Still not ready to quit Twitter, where I follow a bunch of astronauts and space probes, plus a smattering of science communicators.

Piranesi by Susanna Clarke 📚

This novel is both much lighter than the author’s earlier Jonathan Strange and Mr Norrell while at the same time more profound. Both stories are marked departures from the conventions of the fantasy genre, but Piranesi takes us even further afield, to the point that it circles back to the roots of fantastic literature.

The cast of characters is limited, and initially there is only the narrator recording events in his journal. As the story progresses we are introduced to only a few more, allowing each new entrance to be a major event in the plot. But the most important element is the stage on which these players move, a world which consists of a gigantic building of unknown extent, subject to tides in its lower chambers and the vagaries of sun and cloud in its upper levels, inhabited only by the narrator and an uncounted number of rooms, stairs, doorways, birds, and statues. It calls to mind the crumbling sprawl of Gormenghast but is clearly not intended for human habitation; life for the narrator is challenging, bringing to mind Robinson Crusoe cast ashore on a desert island. The mystery of the “House” is the central theme of the book, and the most obvious clues are the numerous marble statues which are scattered in each room, each representing a person or animal persona with no context, random archetypes extracted from all of our world’s stories.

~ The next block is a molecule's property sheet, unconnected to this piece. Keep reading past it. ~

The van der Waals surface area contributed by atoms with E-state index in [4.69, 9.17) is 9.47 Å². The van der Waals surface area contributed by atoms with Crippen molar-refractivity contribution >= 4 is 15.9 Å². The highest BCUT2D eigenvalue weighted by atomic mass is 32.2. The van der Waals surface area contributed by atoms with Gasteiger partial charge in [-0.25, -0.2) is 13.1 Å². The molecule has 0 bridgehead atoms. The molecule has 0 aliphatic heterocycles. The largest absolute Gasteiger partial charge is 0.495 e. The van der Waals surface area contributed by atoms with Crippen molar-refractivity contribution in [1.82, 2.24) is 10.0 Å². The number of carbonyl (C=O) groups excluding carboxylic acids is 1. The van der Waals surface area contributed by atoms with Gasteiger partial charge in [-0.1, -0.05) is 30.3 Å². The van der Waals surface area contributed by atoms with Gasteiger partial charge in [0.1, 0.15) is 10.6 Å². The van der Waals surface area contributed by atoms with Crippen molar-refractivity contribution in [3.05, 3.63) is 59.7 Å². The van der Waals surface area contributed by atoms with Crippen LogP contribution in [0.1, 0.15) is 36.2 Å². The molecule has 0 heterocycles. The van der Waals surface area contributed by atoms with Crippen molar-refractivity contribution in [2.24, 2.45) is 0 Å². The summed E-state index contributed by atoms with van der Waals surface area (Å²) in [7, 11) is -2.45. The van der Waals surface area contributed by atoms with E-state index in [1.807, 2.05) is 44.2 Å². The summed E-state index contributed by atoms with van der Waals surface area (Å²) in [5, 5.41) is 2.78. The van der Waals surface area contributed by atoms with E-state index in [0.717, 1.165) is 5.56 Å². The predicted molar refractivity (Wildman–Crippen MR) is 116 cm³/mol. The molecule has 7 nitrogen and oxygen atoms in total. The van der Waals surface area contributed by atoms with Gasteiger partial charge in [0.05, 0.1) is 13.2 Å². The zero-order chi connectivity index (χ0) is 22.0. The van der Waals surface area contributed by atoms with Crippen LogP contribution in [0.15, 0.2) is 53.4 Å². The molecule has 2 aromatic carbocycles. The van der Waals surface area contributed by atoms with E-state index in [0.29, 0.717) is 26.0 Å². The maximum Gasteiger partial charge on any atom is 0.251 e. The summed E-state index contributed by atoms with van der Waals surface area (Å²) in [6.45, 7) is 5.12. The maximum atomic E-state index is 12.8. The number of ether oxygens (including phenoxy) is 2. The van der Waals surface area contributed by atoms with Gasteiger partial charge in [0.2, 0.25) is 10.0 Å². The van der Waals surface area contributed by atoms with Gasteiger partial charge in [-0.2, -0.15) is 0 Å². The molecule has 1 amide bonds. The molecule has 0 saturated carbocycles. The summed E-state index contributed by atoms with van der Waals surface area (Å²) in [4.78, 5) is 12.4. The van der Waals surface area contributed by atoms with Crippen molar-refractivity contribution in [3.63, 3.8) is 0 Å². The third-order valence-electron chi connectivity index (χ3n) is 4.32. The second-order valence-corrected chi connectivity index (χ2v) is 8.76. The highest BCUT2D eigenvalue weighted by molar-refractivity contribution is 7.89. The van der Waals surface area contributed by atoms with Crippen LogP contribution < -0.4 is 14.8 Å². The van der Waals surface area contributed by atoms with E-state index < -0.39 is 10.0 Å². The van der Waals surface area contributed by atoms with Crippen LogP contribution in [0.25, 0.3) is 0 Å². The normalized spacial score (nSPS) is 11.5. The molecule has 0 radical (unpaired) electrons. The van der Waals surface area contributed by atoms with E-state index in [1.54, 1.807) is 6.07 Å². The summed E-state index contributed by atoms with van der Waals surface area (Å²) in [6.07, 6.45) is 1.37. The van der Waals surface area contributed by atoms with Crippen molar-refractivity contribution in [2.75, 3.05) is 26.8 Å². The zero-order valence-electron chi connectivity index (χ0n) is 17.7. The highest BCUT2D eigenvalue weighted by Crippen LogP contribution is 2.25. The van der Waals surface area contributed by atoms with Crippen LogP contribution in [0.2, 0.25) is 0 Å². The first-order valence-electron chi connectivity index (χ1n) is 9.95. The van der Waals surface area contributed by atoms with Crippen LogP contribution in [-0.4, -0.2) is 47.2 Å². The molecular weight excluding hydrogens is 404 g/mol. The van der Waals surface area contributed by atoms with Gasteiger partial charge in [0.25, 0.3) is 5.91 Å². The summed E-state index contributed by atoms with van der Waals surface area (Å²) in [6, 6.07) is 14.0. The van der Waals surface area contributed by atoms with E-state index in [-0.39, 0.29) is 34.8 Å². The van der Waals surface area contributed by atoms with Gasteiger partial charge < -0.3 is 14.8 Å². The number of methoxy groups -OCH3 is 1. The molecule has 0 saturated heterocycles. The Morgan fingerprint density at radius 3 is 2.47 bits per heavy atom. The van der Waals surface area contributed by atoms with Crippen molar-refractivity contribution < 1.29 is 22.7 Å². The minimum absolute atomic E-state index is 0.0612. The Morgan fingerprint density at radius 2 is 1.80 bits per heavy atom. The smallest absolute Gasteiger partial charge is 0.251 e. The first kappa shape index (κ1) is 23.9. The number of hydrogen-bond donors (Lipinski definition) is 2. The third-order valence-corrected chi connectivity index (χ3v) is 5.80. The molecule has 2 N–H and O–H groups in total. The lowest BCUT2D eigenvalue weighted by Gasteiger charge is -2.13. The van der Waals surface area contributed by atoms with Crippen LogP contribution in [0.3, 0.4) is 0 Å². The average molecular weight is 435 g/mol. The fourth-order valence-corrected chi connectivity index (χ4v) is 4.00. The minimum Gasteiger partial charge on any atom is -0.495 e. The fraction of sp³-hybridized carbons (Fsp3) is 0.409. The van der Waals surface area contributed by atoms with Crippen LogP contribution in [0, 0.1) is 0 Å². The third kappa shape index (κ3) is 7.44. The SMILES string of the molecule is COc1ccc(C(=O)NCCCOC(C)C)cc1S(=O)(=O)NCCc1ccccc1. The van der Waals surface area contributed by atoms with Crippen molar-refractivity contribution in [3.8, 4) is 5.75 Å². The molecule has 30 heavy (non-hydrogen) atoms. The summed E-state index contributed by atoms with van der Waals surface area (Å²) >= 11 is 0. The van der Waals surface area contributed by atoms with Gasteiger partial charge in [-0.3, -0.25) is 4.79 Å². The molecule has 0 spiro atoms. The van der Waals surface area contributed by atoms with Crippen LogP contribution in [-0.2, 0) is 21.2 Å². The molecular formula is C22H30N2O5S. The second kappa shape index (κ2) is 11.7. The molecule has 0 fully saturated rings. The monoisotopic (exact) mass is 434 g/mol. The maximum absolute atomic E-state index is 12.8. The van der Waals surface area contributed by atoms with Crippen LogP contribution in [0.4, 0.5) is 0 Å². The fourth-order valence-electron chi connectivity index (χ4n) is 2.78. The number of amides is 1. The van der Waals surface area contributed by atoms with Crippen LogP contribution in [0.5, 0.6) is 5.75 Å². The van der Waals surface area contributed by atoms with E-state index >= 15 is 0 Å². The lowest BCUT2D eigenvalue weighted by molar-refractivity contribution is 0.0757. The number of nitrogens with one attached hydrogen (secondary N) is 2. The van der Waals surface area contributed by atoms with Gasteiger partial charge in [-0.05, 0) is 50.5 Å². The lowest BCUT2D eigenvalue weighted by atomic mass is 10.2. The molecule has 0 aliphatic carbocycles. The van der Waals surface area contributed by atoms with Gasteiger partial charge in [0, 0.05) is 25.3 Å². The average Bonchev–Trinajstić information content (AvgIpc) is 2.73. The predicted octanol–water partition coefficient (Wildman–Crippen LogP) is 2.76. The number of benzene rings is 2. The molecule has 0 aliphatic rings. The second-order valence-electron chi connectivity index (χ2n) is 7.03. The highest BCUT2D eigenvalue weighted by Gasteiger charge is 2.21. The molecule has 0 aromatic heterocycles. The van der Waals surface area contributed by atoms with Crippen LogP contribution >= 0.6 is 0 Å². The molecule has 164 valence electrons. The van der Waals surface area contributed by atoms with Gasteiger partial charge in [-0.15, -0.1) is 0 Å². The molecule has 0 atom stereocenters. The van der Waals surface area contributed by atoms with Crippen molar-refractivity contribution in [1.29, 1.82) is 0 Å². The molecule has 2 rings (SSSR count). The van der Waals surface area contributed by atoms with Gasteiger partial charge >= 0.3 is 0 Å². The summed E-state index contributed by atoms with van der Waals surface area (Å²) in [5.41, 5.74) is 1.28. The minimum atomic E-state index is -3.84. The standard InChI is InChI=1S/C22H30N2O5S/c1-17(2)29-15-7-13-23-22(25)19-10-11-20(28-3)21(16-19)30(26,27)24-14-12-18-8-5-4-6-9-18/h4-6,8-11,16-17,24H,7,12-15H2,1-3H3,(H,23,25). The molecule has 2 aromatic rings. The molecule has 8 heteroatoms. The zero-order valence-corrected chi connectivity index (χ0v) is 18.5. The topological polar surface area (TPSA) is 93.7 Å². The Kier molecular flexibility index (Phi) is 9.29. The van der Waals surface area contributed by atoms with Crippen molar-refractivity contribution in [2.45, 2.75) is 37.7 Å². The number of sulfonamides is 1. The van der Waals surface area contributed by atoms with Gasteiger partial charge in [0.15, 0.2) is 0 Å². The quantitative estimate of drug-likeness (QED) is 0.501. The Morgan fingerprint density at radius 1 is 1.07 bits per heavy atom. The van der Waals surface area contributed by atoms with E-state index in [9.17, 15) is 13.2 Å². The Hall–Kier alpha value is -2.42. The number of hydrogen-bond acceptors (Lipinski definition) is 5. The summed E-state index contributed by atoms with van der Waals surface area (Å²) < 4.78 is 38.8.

The novel itself is a series of revelations, as the narrator encounters the other characters and slowly learns the meaning and origin of the world he inhabits and his own role within that story, each meeting leading him back to earlier volumes of his journal which contain the keys to the mystery. There are echoes here of Lovecraft’s dreamworld (without those tedious elder gods); and of Borges’s infinite library (with statues in place of books). There is no great reveal at the end, but the story slowly builds to the narrator’s own acceptance of who he is and his place in his own narrative.



Unity by Elly Bangs 📚

As I have noted several times that current circumstances make it difficult for me to sit down and read a novel, and I was only able to make my way through this one due to our recent travel days, the first in a very long time. This was a good book for the trip, in that it is well written, interleaving the stories of several engaging characters facing personal and global crises; but at the same time it was challenging to follow the conceptual threads, which pass through increasingly abstract layers of identity to ask fundamental questions about what it means to be human.

The story begins in a future world in convulsion due to catastrophic climate change, with nuclear, biological, and nanotech warfare threatening the end of humanity. The cast of characters seem to be typical post-apocolyptic tropes, but it is soon revealed that some of them are post-human gestalts created using the titular Unity technology. Amid the background of escape and conflict the natures of these post-humans are gradually revealed; it’s not a single facet, but several different paths rooted in earlier decisions (shown in flashbacks) and reflecting the various aspirations and morality of the characters in question.

With such transformative technology followed to its logical conclusion it would be hard to escape a deus ex machina ending, and Unity does not escape this fate; but the characters themselves reach satisfying resolutions of their own, despite disasters both global and personal.